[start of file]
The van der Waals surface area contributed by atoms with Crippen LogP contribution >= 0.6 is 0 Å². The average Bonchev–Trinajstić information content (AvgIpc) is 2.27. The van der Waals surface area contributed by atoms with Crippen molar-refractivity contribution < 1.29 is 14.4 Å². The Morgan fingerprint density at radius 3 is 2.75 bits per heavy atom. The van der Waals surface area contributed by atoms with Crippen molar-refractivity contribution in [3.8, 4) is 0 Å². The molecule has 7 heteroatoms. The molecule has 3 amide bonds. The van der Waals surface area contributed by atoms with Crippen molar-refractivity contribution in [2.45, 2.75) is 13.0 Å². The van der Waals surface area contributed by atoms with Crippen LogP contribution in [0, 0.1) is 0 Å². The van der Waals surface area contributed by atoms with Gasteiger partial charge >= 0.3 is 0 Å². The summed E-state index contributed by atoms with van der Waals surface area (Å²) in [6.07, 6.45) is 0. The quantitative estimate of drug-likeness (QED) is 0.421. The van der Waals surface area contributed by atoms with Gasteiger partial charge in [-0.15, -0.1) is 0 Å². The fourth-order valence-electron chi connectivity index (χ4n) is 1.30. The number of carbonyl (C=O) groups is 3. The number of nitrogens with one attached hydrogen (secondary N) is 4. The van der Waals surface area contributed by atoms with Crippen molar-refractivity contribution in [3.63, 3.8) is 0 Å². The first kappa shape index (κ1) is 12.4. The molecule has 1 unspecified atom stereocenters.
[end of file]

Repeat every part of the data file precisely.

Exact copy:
The van der Waals surface area contributed by atoms with Crippen LogP contribution >= 0.6 is 0 Å². The average Bonchev–Trinajstić information content (AvgIpc) is 2.27. The van der Waals surface area contributed by atoms with Crippen molar-refractivity contribution < 1.29 is 14.4 Å². The Morgan fingerprint density at radius 3 is 2.75 bits per heavy atom. The van der Waals surface area contributed by atoms with Crippen molar-refractivity contribution in [3.8, 4) is 0 Å². The molecule has 7 heteroatoms. The molecule has 3 amide bonds. The van der Waals surface area contributed by atoms with Crippen molar-refractivity contribution in [2.45, 2.75) is 13.0 Å². The van der Waals surface area contributed by atoms with Crippen LogP contribution in [0, 0.1) is 0 Å². The van der Waals surface area contributed by atoms with Gasteiger partial charge >= 0.3 is 0 Å². The summed E-state index contributed by atoms with van der Waals surface area (Å²) in [6.07, 6.45) is 0. The quantitative estimate of drug-likeness (QED) is 0.421. The van der Waals surface area contributed by atoms with Gasteiger partial charge in [-0.15, -0.1) is 0 Å². The fourth-order valence-electron chi connectivity index (χ4n) is 1.30. The number of carbonyl (C=O) groups is 3. The number of nitrogens with one attached hydrogen (secondary N) is 4. The van der Waals surface area contributed by atoms with Crippen molar-refractivity contribution in [3.63, 3.8) is 0 Å². The first kappa shape index (κ1) is 12.4. The molecule has 1 unspecified atom stereocenters.